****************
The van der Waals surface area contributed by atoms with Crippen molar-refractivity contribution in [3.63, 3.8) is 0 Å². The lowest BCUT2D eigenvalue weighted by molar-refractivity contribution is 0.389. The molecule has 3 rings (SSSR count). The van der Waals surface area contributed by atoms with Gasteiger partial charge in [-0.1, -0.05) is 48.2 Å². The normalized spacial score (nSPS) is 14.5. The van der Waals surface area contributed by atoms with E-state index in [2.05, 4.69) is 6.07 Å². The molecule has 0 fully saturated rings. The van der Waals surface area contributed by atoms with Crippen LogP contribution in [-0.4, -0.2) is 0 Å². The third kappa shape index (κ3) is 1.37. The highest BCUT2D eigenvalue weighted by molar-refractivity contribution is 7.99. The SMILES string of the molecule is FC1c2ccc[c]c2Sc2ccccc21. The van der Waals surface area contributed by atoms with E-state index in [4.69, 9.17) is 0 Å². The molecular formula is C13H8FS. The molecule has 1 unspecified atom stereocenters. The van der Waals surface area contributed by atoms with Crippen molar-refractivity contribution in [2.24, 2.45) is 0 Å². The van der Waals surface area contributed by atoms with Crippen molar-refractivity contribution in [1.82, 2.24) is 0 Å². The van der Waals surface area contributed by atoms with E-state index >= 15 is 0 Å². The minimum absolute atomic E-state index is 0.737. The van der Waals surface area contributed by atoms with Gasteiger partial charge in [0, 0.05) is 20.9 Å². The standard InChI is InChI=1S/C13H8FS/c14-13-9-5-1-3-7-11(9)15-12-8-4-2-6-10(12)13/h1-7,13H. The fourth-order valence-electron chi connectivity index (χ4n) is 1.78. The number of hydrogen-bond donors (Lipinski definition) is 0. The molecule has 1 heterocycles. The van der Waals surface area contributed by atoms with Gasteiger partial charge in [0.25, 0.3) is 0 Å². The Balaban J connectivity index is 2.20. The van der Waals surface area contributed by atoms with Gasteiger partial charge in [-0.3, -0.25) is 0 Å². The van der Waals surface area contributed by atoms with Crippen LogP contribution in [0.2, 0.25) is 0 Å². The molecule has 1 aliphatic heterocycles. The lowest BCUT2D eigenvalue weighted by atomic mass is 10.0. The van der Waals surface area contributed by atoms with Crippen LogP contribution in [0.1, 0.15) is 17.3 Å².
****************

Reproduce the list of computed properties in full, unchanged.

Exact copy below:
The van der Waals surface area contributed by atoms with Crippen molar-refractivity contribution in [3.63, 3.8) is 0 Å². The lowest BCUT2D eigenvalue weighted by molar-refractivity contribution is 0.389. The molecule has 3 rings (SSSR count). The van der Waals surface area contributed by atoms with Gasteiger partial charge in [-0.1, -0.05) is 48.2 Å². The normalized spacial score (nSPS) is 14.5. The van der Waals surface area contributed by atoms with E-state index in [2.05, 4.69) is 6.07 Å². The molecule has 0 fully saturated rings. The van der Waals surface area contributed by atoms with Crippen LogP contribution in [-0.4, -0.2) is 0 Å². The third kappa shape index (κ3) is 1.37. The highest BCUT2D eigenvalue weighted by molar-refractivity contribution is 7.99. The SMILES string of the molecule is FC1c2ccc[c]c2Sc2ccccc21. The van der Waals surface area contributed by atoms with E-state index in [4.69, 9.17) is 0 Å². The molecular formula is C13H8FS. The molecule has 1 unspecified atom stereocenters. The van der Waals surface area contributed by atoms with Crippen molar-refractivity contribution in [2.24, 2.45) is 0 Å². The van der Waals surface area contributed by atoms with Crippen molar-refractivity contribution in [1.82, 2.24) is 0 Å². The van der Waals surface area contributed by atoms with E-state index >= 15 is 0 Å². The minimum absolute atomic E-state index is 0.737. The van der Waals surface area contributed by atoms with Gasteiger partial charge in [0, 0.05) is 20.9 Å². The standard InChI is InChI=1S/C13H8FS/c14-13-9-5-1-3-7-11(9)15-12-8-4-2-6-10(12)13/h1-7,13H. The fourth-order valence-electron chi connectivity index (χ4n) is 1.78. The number of hydrogen-bond donors (Lipinski definition) is 0. The molecule has 1 heterocycles. The van der Waals surface area contributed by atoms with Gasteiger partial charge in [0.25, 0.3) is 0 Å². The Balaban J connectivity index is 2.20. The van der Waals surface area contributed by atoms with Gasteiger partial charge in [-0.3, -0.25) is 0 Å². The van der Waals surface area contributed by atoms with Crippen LogP contribution in [0.2, 0.25) is 0 Å². The molecule has 1 aliphatic heterocycles. The lowest BCUT2D eigenvalue weighted by atomic mass is 10.0. The van der Waals surface area contributed by atoms with Crippen LogP contribution in [0.1, 0.15) is 17.3 Å².